Very fat people dislike the stigma, but they're on the leading edge of a national trend.
Most figure the cause is a lack of proper diet and hard exercise. But other explanations deserve exploration, according to a paper put on the National Institutes of Health web site recently by 18 prominent researchers.
What are some of those explanations:
- Viral infections from the environment.
- Changes in how genes are being expressed.
- Later childbirth.
- Fat people having more kids than thin ones.
- Fat people mating with each other, i.e., not mating with thin people.
- Sleep deprivation.
- Environmental pollutants like BPA, a chemical Janet Fang discussed just the other day.
- Prescription medications.
- Air conditioning, which keeps us all at a comfortable temperature so we don't process food as fast.
- Changes in how we develop as infants.
- Over-eating by expectant mothers.
In all these cases there is some evidence, either observed or experimental. But a firm case has not been made on any of these causes. And even this list may not be exhaustive, the authors feel.
Their conclusion may be billboard material for your favorite fat friends:
In this unusually public discussion it is imperative that scientists remain open to alternative ideas, insist that claims about the causes of the obesity epidemic be grounded in the best available data, and recognize that any one explanatory theory must be viewed in the context of the constellation of plausible, interrelated, and in many cases still unproven hypotheses.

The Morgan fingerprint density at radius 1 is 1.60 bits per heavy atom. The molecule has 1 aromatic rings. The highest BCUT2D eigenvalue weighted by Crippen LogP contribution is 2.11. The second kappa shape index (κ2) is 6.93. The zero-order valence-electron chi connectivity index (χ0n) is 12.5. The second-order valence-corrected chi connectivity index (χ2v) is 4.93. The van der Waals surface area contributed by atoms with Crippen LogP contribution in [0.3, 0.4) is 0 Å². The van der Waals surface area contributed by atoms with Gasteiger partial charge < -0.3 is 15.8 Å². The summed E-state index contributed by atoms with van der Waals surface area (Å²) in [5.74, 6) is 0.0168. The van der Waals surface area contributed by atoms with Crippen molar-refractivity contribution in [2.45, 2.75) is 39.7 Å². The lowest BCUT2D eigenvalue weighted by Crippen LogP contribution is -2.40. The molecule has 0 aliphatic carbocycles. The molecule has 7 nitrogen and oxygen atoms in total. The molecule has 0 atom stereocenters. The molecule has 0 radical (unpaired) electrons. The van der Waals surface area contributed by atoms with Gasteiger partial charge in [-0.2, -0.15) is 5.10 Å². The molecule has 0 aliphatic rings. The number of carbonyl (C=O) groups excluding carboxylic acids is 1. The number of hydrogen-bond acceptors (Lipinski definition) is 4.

Obviously, each one of the authors can have a fulfilling career following even one of these paths.
But here's my problem. Let's assume that sitting in air conditioning, drinking from a plastic bottle, prescription medications, and changes in how genes are expressed are all contributing to what we see on the street.
Why is obesity so much more prevalent in America (and northern Mexico) than the rest of the world? French people get prescriptions, Italians drink from plastic bottles, and the Chinese are often exposed to environmental toxins.
The cure remains the same. Eat less, exercise more. It may well be true we need to eat even less to maintain a healthy weight than our grandparents did. That conclusion seems downright reasonable.
But you don't have to be a restaurant pitchman to lose weight and even run a marathon at a steady 5 miles per hour.
The causes of obesity may be diverse, in other words, but the cure remains the same.